When we think about charcuterie in the UK, it is most likely to be with a faraway look in our eyes as it transports us to time spent abroad. Although curing meat is a celebrated culinary craft on the Continent, it is yet to be thought of as an integral part of our own British food heritage. But this is all about to change, as there is a very British cured food revolution coming sharply into focus…
There has always been a strong history of preserving food in the British Isles, but we have become disassociated from it because we look towards Spain and Italy as the main proponents and producers of cured goods. Bacon is perhaps our best example of charcuterie, although it doesn’t rank amongst the most highly-rated products of designated origin such as ibérico ham or cold smoked chorizo.
WHERE DID CHARCUTERIE COME FROM?
Charcuterie derives from the French tradition of using pork and fat so that it could be sold uncooked through the ingenious processes of salting, turning into sausages or via pâtés and rillettes. The term ‘charcuterie’ actually translates as ‘flesh’ (char) and ‘cooked’ (cuit), and the movement came about as a result of restrictive legislation that included a ban on selling raw pork.
‘Salumi’ has its roots in Italy, and is especially focused on dry-curing and air-drying pork and other meats into classic products such as salami, prosciutto, lardo and pancetta. Both traditions were born out of necessity so that gluts of meat could be used beyond the normal perishable date to feed many people.
Six centuries on from when the first Guild of Charcutiers was established in Paris, there’s been little in the way of change. Yes, there’s been the introduction of modern commercial factory outlets making and selling charcuterie and cured goods, but they bear only the name of recognised cured goods and none of the quality of the independent, traditional curers. However, the quality products aren’t restricted to France or Italy – there is a great deal of wonderful charcuterie emanating from Spain, Scandinavia and Eastern Europe. And now there is a major charcuterie-charged revolution from Britain that is about to put the deli back into delicious.
WHAT ABOUT BRITISH CHARCUTERIE?
At last we’ve woken up to the fact that even though our preserving and curing lineage has been broken, we’ve got everything we need to create world-renowned cured goods. Just like the sudden rise in the quality of our sparkling wines (which regularly knock French vines out of the terroir), there are some British charcutiers making products to rival the best Europe has to offer.
The main reason why Britain is making huge strides in this area of artisan food production is because of the abundance of quality meat that is being produced using the highest animal welfare standards and good husbandry methods. Salting, drying and smoking food is not a technique for making below average ingredients barely palatable; it is a layer of skill and craft applied to fantastic quality meat, which in time turns it into preserved perfection.
DIFFERENT TYPES OF CURED MEATS
Salami is one of the oldest forms of curing and perhaps one of the most extreme because it requires a period of fermentation before slowly drying and maturing. It can be made from any minced meat (traditionally pork) and should contain a certain amount of fat to retain moistness and flavour. The meat could come from an area of the pig that has a natural balance of fat to lean, such as the shoulder or belly – or with lean meat, back fat is added to the mix and appears like lovely white mosaic cubes when sliced. Salami is often reduced to pizza topping, although it can take centre stage on any charcuterie platter.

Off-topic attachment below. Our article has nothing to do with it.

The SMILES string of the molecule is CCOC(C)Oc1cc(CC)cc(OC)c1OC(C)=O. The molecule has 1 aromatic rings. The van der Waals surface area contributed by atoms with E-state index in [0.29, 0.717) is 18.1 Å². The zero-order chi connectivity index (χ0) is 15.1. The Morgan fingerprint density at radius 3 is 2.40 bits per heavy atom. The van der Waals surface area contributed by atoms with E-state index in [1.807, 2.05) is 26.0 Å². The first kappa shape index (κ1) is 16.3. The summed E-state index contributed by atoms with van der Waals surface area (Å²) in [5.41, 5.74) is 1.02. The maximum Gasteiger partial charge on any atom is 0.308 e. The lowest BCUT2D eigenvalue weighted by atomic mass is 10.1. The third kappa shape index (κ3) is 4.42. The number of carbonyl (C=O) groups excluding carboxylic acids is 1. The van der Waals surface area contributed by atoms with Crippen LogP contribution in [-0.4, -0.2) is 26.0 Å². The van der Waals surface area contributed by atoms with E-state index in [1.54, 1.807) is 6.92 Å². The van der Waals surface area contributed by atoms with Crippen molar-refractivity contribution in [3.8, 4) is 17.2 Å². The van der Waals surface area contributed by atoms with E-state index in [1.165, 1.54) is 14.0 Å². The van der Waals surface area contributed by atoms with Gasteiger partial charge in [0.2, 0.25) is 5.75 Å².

Pancetta and coppa are also traditionally made from pork, yet where pancetta is common because it’s similar to streaky bacon, coppa is a bit of a mystery. Pancetta is a cured piece of pork belly that, once fully cured, can be sliced and eaten raw, or before sufficiently dried out, can be cooked. Pancetta lardons are great in soups, stews and pasta sauces or even sliced and placed over a pheasant breast to protect it from drying out on cooking. Coppa is a cured muscle that runs from the shoulder into the neck – which is not a common cut in the UK but has wonderful marbling which, when sliced, looks like a river’s tributaries viewed from space.
Beef production in the UK is also of the highest standard and is used to make bresaola – often a dry-cured fillet of beef finished in a cold red wine bath, before being dried and sliced thinly to look like stained glass windows of a church. Bresaola is classically served with rocket and shaved parmesan and drizzled with olive oil as a starter.
Then there is pastrami, which is viewed as a typical New York deli classic. You often see it served on rye sourdough with pickles, but it is in fact much closer to being British than American. Pastrami is actually Yiddish/Romanian in origin and historically was cured brisket which was then cold-smoked and cooked in a pot of stock. The British version of this dish was salt beef or corned beef and was actually created by the Navy, so that they could feed crews on long journeys across uncharted waters. Although the individual herbs and spices of true pastrami such as ginger, garlic, coriander seeds and black pepper weren’t part of the Navy version, the techniques were similar.
So much momentum has been gained in the UK over the last few years, that we’ve now got some independent charcuterie producers pioneering methods to create cured goods without the need to add any artificial curing agents. Nitrate-free cured meats are being seen as the epitome of craft and skill, because they are as close to the original cured meats our ancestors ate, but under controlled conditions and without any risk of bad bacteria. There is still some way to go before this becomes the commercial norm, but I’m sure the rest of Europe is looking over its shoulder…
Check out my top 4 British charcuterie producers: